Torunlar puts things more diplomatically, saying that Ankara is “encouraged” by the new Kerry push for peace, and is ready if needed. “We made it very clear to everybody that if there is anything we can do for the two-state solution, we will not spare any effort,” he says. “We are ready to do our best—if asked.”
Such a role would jibe with the aspirations of an ascendant Turkey, which is pushing for greater regional clout. And it would be much more in line with Ankara’s ambitions than its current involvement in Syria, where it is actively pursuing regime change. Before the civil war there, which has led a disgusted Erdogan to support the rebellion, Turkey had focused on a soft power approach—most famously, with its policy of “Zero Problems with our Neighbors,” many of whom still harbor suspicions of Turkish power from the Ottoman Empire days.
But whatever Turkey’s aspirations, says Steven A. Cook, a senior fellow for Middle Eastern studies at the Council on Foreign Relations in New York, the role it plays when it comes to Israel and Palestine may be out of its hands. “It’s difficult to put this in an artful sort of way. It’s not up to the Turks who gets involved in the Palestine-Israel peace process. It’s really up to the Israelis,” Cook says.
While Turkey may be moving toward repaired relations with Israel, Cook adds, its long-time hard stance when it comes to Palestine may make Israel wary of bringing Ankara on board. “The Israelis would say that they trust Erdogan on Syria, but they don’t trust him on the Palestinians,” Cook says.
This mistrust may also stem from the fact that Turkey has kept cozy relations with Hamas, whose leader Khaled Meshaal has made multiple visits to Ankara in recent years. While Hamas is listed as a terrorist organization by both America and Israel, Turkey has maintained that the group could be a legitimate partner in peace negotiations.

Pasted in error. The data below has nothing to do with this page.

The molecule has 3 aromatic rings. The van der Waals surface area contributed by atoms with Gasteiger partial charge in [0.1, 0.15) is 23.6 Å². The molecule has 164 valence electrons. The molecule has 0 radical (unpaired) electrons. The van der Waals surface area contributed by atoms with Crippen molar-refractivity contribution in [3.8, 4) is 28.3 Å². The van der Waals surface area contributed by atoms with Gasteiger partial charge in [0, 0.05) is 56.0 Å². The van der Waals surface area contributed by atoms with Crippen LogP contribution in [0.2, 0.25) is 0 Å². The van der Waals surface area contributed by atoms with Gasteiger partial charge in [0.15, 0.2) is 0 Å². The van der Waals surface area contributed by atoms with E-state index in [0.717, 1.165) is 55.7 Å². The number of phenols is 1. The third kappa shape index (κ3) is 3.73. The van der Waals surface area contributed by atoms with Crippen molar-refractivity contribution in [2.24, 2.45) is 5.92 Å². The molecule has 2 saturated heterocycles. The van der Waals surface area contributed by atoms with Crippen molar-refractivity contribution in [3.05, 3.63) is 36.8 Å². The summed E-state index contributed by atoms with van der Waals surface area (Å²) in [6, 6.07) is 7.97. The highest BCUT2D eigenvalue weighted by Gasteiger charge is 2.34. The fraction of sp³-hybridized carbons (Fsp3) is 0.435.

Some in the Turkish press have speculated that Ankara might be able to help Hamas reconcile with Abbas’s Palestinian Authority, providing a unified front that would allow a two-state solution to gain steam. Turkey’s economic clout could also be used to apply pressure. “There are a lot of ways to put a peace process together,” says Wilson, the former U.S. ambassador. “At the end of the day I think that’s the point the Turks are trying to make—they can make some contributions, and they don’t necessarily run contrary to American interests.”
There’s little international optimism, however, that Turkey would make progress where other powers have failed—there have been multiple efforts to reconcile the two sides since Hamas took control of Gaza in 2006 elections. And critics charge that Turkey’s coziness with Hamas risks bolstering the group at the expense of the Palestinian Authority. Abbas was reportedly angered by the recent announcement of a planned visit by Erdogan to Gaza—as were the Americans. Kerry warned Erdogan against the trip, saying it could hurt efforts to restart peace talks. “We would like to see the parties begin with as little outside distraction as possible,” Kerry said.
Soner Cagaptay, the director of the Washington Institute’s Turkish Research Program, says that Erdogan is engaged in a difficult balancing act on Palestine. “He has to provide a balance between Hamas and the Palestinian Authority, and at the same time the Israelis,” he says. “It looks like a tall order at the moment.”
But Cagaptay expects Turkey to forge ahead, with Erdogan likely making the controversial Gaza visit after this month’s trip to Washington. “I think Erdogan’s visit to Gaza will be a major tour de force,” he says.